Compliance only gets you so far, explained one senior official.
The Air Force is working to escape the patch cycle with a new cyber-resilience strategy that keeps the mission going even when under attack.
"Resilience is not about protecting [against] the data breaches," said Daniel Holtzman, cyber technical director for the Air Force Materiel Command's life cycle management center. "It's about executing the mission, where the security side of the house, in our view, looks at how you protect the information so I can't execute my mission."
"How do we build things to be more secure?" Holtzman asked during a Nov. 7 presentation at Defense IQ's ISR & C2 Battle Management conference. "And how do I address the systems that I've built over 30 years that weren't designed in this space, when we didn't know about this space and we don't have enough Band-Aids to apply?"
Holtzman outlined the Air Force's seven lines of action for its Cyber Resilience Office for Weapons Systems (CROWS), which became fully operational in October: cyber mission thread analysis; integrating system security engineering or cyber resilience into security engineering; cyber workforce development (education and training); developing weapons systems agility and adaptability; creating a common security environment; assessing and protecting fielded fleet; and using intelligence to enhance communication.
CROWS is a small team of five or six, Holtzman said, with connectivity across the enterprise. Despite having no funding, the group recently stood up a cyber incidence response cell that can address threats, and has a safety mechanism that allows for the team to scrutinize the event and its cause.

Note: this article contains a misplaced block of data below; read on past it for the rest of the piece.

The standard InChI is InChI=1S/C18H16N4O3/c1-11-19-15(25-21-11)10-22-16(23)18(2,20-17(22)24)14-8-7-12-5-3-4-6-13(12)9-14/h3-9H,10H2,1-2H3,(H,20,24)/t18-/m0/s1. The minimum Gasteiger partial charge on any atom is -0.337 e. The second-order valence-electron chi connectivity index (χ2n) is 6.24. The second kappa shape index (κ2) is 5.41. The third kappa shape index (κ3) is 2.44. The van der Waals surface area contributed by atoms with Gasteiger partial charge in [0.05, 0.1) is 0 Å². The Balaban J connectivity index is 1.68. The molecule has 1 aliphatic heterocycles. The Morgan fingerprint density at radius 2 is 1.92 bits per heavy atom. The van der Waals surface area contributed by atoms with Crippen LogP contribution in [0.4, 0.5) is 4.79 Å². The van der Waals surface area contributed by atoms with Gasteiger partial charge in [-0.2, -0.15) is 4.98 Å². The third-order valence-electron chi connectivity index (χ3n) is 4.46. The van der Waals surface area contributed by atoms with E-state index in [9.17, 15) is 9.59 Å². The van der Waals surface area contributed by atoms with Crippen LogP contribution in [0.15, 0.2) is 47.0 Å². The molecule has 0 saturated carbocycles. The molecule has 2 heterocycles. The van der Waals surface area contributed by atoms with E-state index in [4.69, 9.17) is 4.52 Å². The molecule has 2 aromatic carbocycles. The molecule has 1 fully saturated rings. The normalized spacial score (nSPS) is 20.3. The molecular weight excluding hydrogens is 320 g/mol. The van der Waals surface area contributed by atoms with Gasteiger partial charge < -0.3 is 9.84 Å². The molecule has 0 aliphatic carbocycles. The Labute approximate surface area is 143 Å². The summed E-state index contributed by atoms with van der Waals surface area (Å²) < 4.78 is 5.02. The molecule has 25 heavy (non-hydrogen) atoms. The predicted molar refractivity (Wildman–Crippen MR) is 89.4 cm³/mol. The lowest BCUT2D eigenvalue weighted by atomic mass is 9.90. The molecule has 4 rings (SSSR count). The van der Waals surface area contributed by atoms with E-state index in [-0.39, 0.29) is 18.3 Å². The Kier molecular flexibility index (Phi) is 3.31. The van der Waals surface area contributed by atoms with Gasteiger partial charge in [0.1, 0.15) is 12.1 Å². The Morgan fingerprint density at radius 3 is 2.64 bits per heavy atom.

So far, specific action items are in process of being developed but Holtzman hopes to have 70 by the end of the year. All of those will feed into the Air Force's overall cybersecurity campaign plan. Additionally, Holtzman plans on having a roundtable discussion with industry by February to get input on identifying other challenges, such as being able to explicitly map out activity for system operators in a way similar to aircraft control.
"Those are the kinds of things we don't appreciate when we're talking about what does cyber mean. Everything is connected to everything," Holtzman said. And determining how much security is "good enough" is what the Air Force, and government writ large, is struggling with.
But it all comes back to education, which Holtzman said was a top priority for service members.
"There's nothing we didn't know. Every instance [of a cyber threat handled by the cyber incidence response cell] so far is of someone not doing something they know they should have done, so engineering is not the solution," he said. "It's about understanding where the trends are so we know how to attack…and educate folks along the way."
The Air Force already has begun efforts to widen cyber education throughout the service and to members' families.
"We've grown up in a, culturally, compliance environment. Just do [now 900] controls and you're safe," Holtzman said. "So to believe you can do just 900 steps and you have security is the kind of challenge that we face."